Already we know that if we’ve done our requirements capture properly, these features are just the tip of the iceberg. That being said, by producing this MVP, we now have something our customers can consume. Users can start to add SharePoint sites or login to the new in house software and see a dashboard with a key chart on it or go to the vending machine and buy a can of diet cola.
At this point, we can then talk to our customers and find out if the MVP delivers the initial deliverable and if not, how it might be changed. For example, in the drinks machine scenario, customers like that the machine is there, but would prefer a branded diet cola rather than the own brand version from a large cash and carry warehouse.
Each time we make a change or add a feature, we go back to the customer to find out their thoughts. We also commit to delivering changes regularly, such as weekly or bi-weekly. This is a key Agile concept. We don’t wait until the whole thing is finished before we let people consume it.
Customers would like to be able to buy bottled water and ice tea from the vending machine. Great! However, in the next week, we can only commit to getting one of these drinks in. How do we know which one to add?
Any project board or design authority board will have people on it with strong opinions. In fact, you should want this. In my experience, passive “passengers” sit and say nothing and only complain once something has been delivered and it’s harder to make changes. Members will also be passionate about things that don’t matter to other board members. Brand of cola versus bottled water, for example. How do we break this cycle? This is most likely to be the main bottleneck to progress.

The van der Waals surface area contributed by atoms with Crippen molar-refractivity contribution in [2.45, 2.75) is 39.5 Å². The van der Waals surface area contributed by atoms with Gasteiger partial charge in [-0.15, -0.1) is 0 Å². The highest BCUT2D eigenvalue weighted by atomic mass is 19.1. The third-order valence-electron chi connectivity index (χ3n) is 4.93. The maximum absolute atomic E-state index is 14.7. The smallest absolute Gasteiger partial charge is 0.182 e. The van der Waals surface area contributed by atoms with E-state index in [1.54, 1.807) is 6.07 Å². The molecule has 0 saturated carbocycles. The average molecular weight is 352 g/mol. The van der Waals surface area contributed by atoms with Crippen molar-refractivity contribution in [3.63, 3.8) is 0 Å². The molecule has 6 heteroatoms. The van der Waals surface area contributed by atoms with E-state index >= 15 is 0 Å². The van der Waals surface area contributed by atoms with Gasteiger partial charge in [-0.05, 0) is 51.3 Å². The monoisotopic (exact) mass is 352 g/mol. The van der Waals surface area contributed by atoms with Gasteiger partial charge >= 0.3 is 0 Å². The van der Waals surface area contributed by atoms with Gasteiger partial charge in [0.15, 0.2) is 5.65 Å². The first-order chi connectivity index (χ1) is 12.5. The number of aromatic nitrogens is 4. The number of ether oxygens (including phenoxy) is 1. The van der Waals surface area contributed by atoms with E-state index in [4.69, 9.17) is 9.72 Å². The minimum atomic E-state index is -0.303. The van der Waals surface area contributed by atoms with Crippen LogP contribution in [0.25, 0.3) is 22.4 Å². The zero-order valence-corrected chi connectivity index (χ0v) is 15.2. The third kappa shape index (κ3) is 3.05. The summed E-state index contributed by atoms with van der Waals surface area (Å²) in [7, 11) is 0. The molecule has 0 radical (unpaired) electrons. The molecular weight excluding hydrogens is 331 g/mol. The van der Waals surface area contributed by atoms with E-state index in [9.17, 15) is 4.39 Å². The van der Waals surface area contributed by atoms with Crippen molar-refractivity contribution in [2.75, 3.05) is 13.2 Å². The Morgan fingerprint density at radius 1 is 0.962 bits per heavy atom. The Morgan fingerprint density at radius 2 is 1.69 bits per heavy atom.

We need to have a framework to defining value to the business of what the product is delivering. On the project board, for the next release, Gomez wants to stock Diet Pepsi instead of the unbranded diet cola and Morticia doesn’t drink cola but thinks bottled water is essential in any vending machine. Oh, and Gomez is the CTO and Morticia is the CEO.
“Get some water in. What do we say? Now!”
We can’t make both people happy, but we still have to keep delivering value. How can we do this? The best measure of anything is analytical, empirical and measurable. Take out instinct, opinion and gut feeling. Everyone’s is different. By assigning a numeric value to proposed features, we can be dispassionate about the design decision and also demonstrate to stakeholders that we are delivering maximum value to the business.
Firstly, we need some criteria by which to score the proposed features. We know we want to add Diet Pepsi, bottled water and pre-mixed protein shakes (I forgot to mention the CFO is a gym rat). We have three “wants”, each requester is C-Level and we have to keep delivering maximum value to the business in the shortest amount of time.
“I need your clothes, your boots and your protein shake”
Keep the criteria definitions short and simple. Between 5-8 I would say, this way you have enough criteria to give a well defined score, but you also aren’t listing 20 criteria on which you have to decide. Using this principle, we arrive at the following criteria:-
- Compatibility of product with vending machine slot
- Delivery of product in 3-5 days from supplier
- Availability of stock
- Demand for product
- Health benefits to staff
So we now have our criteria, but how do we score it? Remember, KISS! Not the glam rock band, but Keep It Simple, Stupid! One process that works well for me is a simple low, medium and high. So 25, 50 and 100. This way, the rating is easier to decide on, plus there is enough gap between the numbers to help decide ordering of the deliverable.
“Keep it simple, or we’ll tour again. Mmm-kay?”